ITs go-green movement comes from the idea that technology should turn simple things that have been well understood for decades into a cause, cutting needless power consumption, for instance, or ensuring that the materials from which it fashions its latest products are recyclable and don’t poison the environment in their manufacture.
In other words, precisely the values that IT has considered beneath it since it since its emergence as an industry over half a century ago.
As revolutions go, this is an odd one. It started among the nay-sayers on the fringe of acceptable science some decades back, moved into the veins of the government and NGO conference circuit around 20 years ago, and then headed for the boardroom. Finally, the marketing guys heard about it, perhaps two years ago, by which time it had become serious and unavoidable.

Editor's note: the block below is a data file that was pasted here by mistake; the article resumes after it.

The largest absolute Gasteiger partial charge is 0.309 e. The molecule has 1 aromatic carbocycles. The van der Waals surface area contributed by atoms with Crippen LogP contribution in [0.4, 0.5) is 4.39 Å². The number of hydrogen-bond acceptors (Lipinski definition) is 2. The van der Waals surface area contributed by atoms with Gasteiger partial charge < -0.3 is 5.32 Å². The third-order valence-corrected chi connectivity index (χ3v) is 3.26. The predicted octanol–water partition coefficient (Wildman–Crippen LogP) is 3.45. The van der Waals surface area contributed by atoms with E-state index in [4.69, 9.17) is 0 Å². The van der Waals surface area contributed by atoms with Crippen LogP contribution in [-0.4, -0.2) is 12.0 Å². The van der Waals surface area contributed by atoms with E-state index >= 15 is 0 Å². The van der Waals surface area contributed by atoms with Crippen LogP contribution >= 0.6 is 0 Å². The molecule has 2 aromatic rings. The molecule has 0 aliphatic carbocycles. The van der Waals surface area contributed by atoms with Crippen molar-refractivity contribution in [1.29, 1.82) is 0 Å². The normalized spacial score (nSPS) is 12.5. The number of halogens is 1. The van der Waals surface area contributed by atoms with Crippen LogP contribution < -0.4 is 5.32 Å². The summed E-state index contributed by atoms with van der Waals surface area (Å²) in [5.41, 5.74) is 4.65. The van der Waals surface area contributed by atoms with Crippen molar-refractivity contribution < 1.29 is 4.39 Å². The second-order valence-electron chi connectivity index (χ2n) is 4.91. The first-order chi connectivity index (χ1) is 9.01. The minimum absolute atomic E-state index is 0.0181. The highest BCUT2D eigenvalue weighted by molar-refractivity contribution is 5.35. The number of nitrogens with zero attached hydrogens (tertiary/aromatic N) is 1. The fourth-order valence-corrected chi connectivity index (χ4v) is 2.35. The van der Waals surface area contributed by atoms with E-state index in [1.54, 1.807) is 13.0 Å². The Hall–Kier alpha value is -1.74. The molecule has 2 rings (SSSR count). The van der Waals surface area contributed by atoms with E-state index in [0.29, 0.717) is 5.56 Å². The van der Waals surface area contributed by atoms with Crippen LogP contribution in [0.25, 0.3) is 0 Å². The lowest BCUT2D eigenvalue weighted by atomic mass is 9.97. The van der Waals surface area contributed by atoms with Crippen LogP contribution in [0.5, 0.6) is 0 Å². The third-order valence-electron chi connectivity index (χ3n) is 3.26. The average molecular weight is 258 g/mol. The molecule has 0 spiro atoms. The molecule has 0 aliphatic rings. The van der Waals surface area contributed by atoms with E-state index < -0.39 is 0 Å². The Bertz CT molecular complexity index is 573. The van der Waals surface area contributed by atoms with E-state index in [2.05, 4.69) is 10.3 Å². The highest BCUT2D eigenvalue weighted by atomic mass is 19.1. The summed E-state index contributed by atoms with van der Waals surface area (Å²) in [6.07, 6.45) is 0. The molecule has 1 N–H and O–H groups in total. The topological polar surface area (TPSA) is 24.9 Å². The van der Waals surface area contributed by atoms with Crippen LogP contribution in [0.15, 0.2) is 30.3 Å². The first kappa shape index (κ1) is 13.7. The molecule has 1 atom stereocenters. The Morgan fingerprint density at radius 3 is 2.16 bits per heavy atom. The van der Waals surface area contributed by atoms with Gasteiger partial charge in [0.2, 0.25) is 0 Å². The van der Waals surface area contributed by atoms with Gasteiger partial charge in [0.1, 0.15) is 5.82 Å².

Don’t just recycle, don’t just stop chucking heavy metals into the earth and don’t just stop wasting electricity – do all three things at once. But make sure people hear about it and are persuaded that all this green stuff isn’t basic engineering at all but somehow adds value.
The car industry reached a similar point with the oil shock of 1973, since which time it has wasted no time telling people how much more fuel efficient their latest engine design is, despite the fact that the average car in the UK does around 30-35 MPG on its urban cycle, compared to perhaps 18-25MPg for the same car thirty years ago. That’s a worthy change, but hardly a huge return for a generation of supposed high-tech improvement. Meanwhile, the industry has grown wealthy selling high-performance run-arounds and huge, inefficient 4WDs that in some cases have taken petrol burning back to the 1960s.
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